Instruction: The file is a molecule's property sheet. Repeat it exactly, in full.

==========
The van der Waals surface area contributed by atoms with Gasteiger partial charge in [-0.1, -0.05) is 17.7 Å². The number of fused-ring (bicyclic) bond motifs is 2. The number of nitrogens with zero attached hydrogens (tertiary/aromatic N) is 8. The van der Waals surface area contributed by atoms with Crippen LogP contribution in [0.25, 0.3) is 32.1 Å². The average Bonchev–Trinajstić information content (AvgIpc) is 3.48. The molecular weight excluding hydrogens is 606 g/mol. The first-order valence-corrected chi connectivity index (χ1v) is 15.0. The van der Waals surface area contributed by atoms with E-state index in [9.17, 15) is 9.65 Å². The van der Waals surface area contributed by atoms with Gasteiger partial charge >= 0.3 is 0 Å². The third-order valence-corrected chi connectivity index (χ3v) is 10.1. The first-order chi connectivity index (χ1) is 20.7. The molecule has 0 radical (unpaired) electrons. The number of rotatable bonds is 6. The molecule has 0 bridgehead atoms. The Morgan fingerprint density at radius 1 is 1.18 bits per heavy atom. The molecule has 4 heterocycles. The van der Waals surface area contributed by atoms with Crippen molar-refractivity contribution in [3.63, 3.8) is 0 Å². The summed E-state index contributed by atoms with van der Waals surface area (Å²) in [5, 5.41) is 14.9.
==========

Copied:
The van der Waals surface area contributed by atoms with Gasteiger partial charge in [-0.1, -0.05) is 17.7 Å². The number of fused-ring (bicyclic) bond motifs is 2. The number of nitrogens with zero attached hydrogens (tertiary/aromatic N) is 8. The van der Waals surface area contributed by atoms with Crippen LogP contribution in [0.25, 0.3) is 32.1 Å². The average Bonchev–Trinajstić information content (AvgIpc) is 3.48. The molecular weight excluding hydrogens is 606 g/mol. The first-order valence-corrected chi connectivity index (χ1v) is 15.0. The van der Waals surface area contributed by atoms with E-state index in [9.17, 15) is 9.65 Å². The van der Waals surface area contributed by atoms with Gasteiger partial charge >= 0.3 is 0 Å². The third-order valence-corrected chi connectivity index (χ3v) is 10.1. The first-order chi connectivity index (χ1) is 20.7. The molecule has 0 radical (unpaired) electrons. The number of rotatable bonds is 6. The molecule has 0 bridgehead atoms. The Morgan fingerprint density at radius 1 is 1.18 bits per heavy atom. The molecule has 4 heterocycles. The van der Waals surface area contributed by atoms with Crippen molar-refractivity contribution in [3.63, 3.8) is 0 Å². The summed E-state index contributed by atoms with van der Waals surface area (Å²) in [5, 5.41) is 14.9.